The Cultural Significance of Kanye West's Comments
The reaction to Kanye West's interview speaks volumes about our culture. If we're honest, sharing an opinion, belief or philosophy in today's world can be costly. We've seen 'regular' folks lose their jobs, athletes stripped of their livelihood, sponsors pull endorsements, and anyone on the wrong side of public opinion dragged on social media.
Kanye West hijacked the collective consciousness
For the past few days theories have swirled about the timing of Kanye's return to Twitter, and his recent activities being a ploy to increase record sales. It's possible. After all, controversy sells, and it wouldn't be the first time someone employed shock marketing for profit nor is it lost on me that attention is the new currency in today's culture. But, let's set those thoughts aside for a moment. Instead ask yourself, if Kanye West disrupted our regular programming with some good points about group thinking, the tendency to squelch people who bring different views, being free or one's mindset?
Speaking of slavery or racism is akin to walking through a minefield and very few people can navigate that terrain without setting one off. Kanye wasn't able to bring it all together in a way that others could digest. But, I give him credit for trying to share his point of view. Most of us never would. We wouldn't invite that much trouble into our lives. It's one of the reasons we take (very) long pauses before speaking and contemplate our posts; writing and editing numerous times to avoid anything that could offend. We wait (and wait) before hitting publish or delete.
You could lose everything you hold dear if the mob cries out for their pound of flesh. So, we spend a lot of time considering if our opinions, beliefs or perspective will be welcomed, tolerated or rejected outright. If the possibility of fallout does exist? Often the things that need to be shared go unsaid and unpublished because the cost is deemed too high. That's the reality of today's cultural climate - hypertribalism and partisanship.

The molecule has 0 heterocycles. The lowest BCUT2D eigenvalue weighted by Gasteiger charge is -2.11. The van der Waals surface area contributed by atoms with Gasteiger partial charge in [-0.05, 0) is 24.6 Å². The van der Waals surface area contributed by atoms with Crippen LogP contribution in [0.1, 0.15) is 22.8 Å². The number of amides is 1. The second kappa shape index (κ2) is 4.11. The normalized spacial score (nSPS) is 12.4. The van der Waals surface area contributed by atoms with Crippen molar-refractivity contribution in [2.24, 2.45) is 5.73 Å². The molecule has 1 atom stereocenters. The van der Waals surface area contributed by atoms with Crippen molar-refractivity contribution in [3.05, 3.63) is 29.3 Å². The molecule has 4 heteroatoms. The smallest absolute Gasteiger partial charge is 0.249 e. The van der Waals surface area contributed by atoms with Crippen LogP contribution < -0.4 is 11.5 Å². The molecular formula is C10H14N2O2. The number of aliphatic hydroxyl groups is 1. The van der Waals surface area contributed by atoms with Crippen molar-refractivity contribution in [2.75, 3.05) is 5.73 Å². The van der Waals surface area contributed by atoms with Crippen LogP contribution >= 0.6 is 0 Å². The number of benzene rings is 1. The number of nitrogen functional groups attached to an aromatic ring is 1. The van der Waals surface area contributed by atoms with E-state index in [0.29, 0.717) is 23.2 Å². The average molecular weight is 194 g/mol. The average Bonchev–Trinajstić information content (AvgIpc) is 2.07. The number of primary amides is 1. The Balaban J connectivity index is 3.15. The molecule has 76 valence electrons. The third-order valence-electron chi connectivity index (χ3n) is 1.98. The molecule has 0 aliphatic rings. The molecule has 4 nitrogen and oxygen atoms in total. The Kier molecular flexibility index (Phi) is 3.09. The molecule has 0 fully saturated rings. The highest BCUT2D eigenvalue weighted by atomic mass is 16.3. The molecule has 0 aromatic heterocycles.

A PERSON'S MIND(SET) CAN BE A PRISON
Isn't it true that we all live in our heads? I know I do (way too much). Most people have either read or heard the statistic that 85% of the things we worry about will never happen, yet we expend mental energy torturing ourselves - creating anxiety and fear, questioning our value or worse. To me, that sounds like a prison for your mind. How we perceive things to be, the monologue and questions we ponder and our view of the future; all of it takes place in our heads first. The mind is where we try to make sense of the world.
There's a need to master our minds and to understand what we feed ourselves is what will grow. If we worry, we produce more worry. The same is true of the slave narrative.
I can tell you slavery took up a lot of space in my head for many years. Along with tension and anger that lived just below the surface. There came a day when I had to release it because the emotional, physical, and psychological toll was too high. That doesn't mean I let go of the history and respect for my ancestors; those that endured slavery, fought the good fight against it, escaped or died trying, I hold them in the highest place of honor. But, how I related to slavery had to change because it was consuming me.
It bled into everyday things, colored the future, and at times my opinion of others. My view of the present day and vision for the future, outside of the context of slavery and racism were (in some ways) malnourished in comparison. It was no small task, but I had to make peace with the past, and the generations of injustice to move forward.
Headlines Change, often
The 'slavery was a choice' story will fade from the spotlight, eventually replaced by something else. There's always a new story. But, I hope we all pause to consider some of the points made in the TMZ interview, not everything said should be dismissed. Your perspective may be different from mine or Kanye West's or the cat down the road. That's healthy. We don't all have to follow the same path or see things the same way, but everyone deserves a place in our culture. We need to move beyond shaming, shouting down, and crucifying each other. Let's leave that behind and start listening again. I'm advocating for uncomfortable conversations, not only with other people groups that have different views, but also within the community of color. The need to come to terms with the impact of slavery, to release anger, to move onward and upward is a collective one.